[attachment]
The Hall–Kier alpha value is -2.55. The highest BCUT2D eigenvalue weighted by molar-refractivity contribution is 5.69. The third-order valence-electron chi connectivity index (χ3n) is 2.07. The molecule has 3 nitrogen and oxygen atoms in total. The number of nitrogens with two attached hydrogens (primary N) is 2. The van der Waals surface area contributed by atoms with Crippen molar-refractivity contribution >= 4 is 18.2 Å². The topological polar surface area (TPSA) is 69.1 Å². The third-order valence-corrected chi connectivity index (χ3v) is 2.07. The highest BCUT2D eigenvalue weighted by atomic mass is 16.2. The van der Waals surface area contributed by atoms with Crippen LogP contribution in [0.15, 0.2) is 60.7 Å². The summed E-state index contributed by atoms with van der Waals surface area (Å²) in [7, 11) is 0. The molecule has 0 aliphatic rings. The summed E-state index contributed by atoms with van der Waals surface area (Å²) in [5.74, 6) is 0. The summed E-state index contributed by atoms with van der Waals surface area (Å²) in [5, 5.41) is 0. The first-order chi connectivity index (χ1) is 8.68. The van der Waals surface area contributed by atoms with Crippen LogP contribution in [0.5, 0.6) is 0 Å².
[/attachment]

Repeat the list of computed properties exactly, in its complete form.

The Hall–Kier alpha value is -2.55. The highest BCUT2D eigenvalue weighted by molar-refractivity contribution is 5.69. The third-order valence-electron chi connectivity index (χ3n) is 2.07. The molecule has 3 nitrogen and oxygen atoms in total. The number of nitrogens with two attached hydrogens (primary N) is 2. The van der Waals surface area contributed by atoms with Crippen molar-refractivity contribution >= 4 is 18.2 Å². The topological polar surface area (TPSA) is 69.1 Å². The third-order valence-corrected chi connectivity index (χ3v) is 2.07. The highest BCUT2D eigenvalue weighted by atomic mass is 16.2. The van der Waals surface area contributed by atoms with Crippen LogP contribution in [0.15, 0.2) is 60.7 Å². The summed E-state index contributed by atoms with van der Waals surface area (Å²) in [7, 11) is 0. The molecule has 0 aliphatic rings. The summed E-state index contributed by atoms with van der Waals surface area (Å²) in [5.74, 6) is 0. The summed E-state index contributed by atoms with van der Waals surface area (Å²) in [5, 5.41) is 0. The first-order chi connectivity index (χ1) is 8.68. The van der Waals surface area contributed by atoms with Crippen LogP contribution in [0.5, 0.6) is 0 Å².